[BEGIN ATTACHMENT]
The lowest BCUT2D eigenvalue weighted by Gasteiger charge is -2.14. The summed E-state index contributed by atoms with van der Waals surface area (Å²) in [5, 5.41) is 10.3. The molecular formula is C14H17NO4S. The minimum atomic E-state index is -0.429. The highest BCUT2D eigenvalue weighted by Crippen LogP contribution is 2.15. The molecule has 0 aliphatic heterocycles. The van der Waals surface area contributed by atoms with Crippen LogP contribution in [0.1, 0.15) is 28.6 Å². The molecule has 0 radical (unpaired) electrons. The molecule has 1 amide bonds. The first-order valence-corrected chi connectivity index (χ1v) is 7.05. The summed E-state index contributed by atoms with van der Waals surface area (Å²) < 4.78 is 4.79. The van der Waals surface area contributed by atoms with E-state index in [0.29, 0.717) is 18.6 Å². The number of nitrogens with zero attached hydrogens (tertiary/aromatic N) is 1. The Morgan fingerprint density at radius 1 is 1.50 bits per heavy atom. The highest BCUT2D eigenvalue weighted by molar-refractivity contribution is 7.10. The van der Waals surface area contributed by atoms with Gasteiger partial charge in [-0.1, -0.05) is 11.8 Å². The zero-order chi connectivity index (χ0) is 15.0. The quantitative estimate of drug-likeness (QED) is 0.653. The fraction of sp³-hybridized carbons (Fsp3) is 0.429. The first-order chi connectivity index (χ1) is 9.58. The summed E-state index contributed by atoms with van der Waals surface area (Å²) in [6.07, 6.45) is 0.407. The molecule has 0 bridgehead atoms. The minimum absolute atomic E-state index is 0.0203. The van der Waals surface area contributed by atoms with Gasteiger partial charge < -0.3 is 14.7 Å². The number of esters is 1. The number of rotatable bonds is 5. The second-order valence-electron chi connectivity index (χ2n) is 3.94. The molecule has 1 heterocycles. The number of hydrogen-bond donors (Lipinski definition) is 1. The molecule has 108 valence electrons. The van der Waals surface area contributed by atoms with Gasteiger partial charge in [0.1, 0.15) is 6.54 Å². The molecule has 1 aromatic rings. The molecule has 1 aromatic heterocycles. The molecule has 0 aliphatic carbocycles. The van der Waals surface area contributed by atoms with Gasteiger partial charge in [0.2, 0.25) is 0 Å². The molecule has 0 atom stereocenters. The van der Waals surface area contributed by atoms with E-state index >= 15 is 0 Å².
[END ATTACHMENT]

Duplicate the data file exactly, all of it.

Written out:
The lowest BCUT2D eigenvalue weighted by Gasteiger charge is -2.14. The summed E-state index contributed by atoms with van der Waals surface area (Å²) in [5, 5.41) is 10.3. The molecular formula is C14H17NO4S. The minimum atomic E-state index is -0.429. The highest BCUT2D eigenvalue weighted by Crippen LogP contribution is 2.15. The molecule has 0 aliphatic heterocycles. The van der Waals surface area contributed by atoms with Crippen LogP contribution in [0.1, 0.15) is 28.6 Å². The molecule has 0 radical (unpaired) electrons. The molecule has 1 amide bonds. The first-order valence-corrected chi connectivity index (χ1v) is 7.05. The summed E-state index contributed by atoms with van der Waals surface area (Å²) < 4.78 is 4.79. The van der Waals surface area contributed by atoms with E-state index in [0.29, 0.717) is 18.6 Å². The number of nitrogens with zero attached hydrogens (tertiary/aromatic N) is 1. The Morgan fingerprint density at radius 1 is 1.50 bits per heavy atom. The highest BCUT2D eigenvalue weighted by molar-refractivity contribution is 7.10. The van der Waals surface area contributed by atoms with Gasteiger partial charge in [-0.1, -0.05) is 11.8 Å². The zero-order chi connectivity index (χ0) is 15.0. The quantitative estimate of drug-likeness (QED) is 0.653. The fraction of sp³-hybridized carbons (Fsp3) is 0.429. The first-order chi connectivity index (χ1) is 9.58. The summed E-state index contributed by atoms with van der Waals surface area (Å²) in [6.07, 6.45) is 0.407. The molecule has 0 bridgehead atoms. The minimum absolute atomic E-state index is 0.0203. The van der Waals surface area contributed by atoms with Gasteiger partial charge < -0.3 is 14.7 Å². The number of esters is 1. The number of rotatable bonds is 5. The second-order valence-electron chi connectivity index (χ2n) is 3.94. The molecule has 1 heterocycles. The number of hydrogen-bond donors (Lipinski definition) is 1. The molecule has 108 valence electrons. The van der Waals surface area contributed by atoms with Gasteiger partial charge in [0.1, 0.15) is 6.54 Å². The molecule has 1 aromatic rings. The molecule has 1 aromatic heterocycles. The molecule has 0 aliphatic carbocycles. The van der Waals surface area contributed by atoms with Gasteiger partial charge in [0.2, 0.25) is 0 Å². The molecule has 0 atom stereocenters. The van der Waals surface area contributed by atoms with E-state index >= 15 is 0 Å².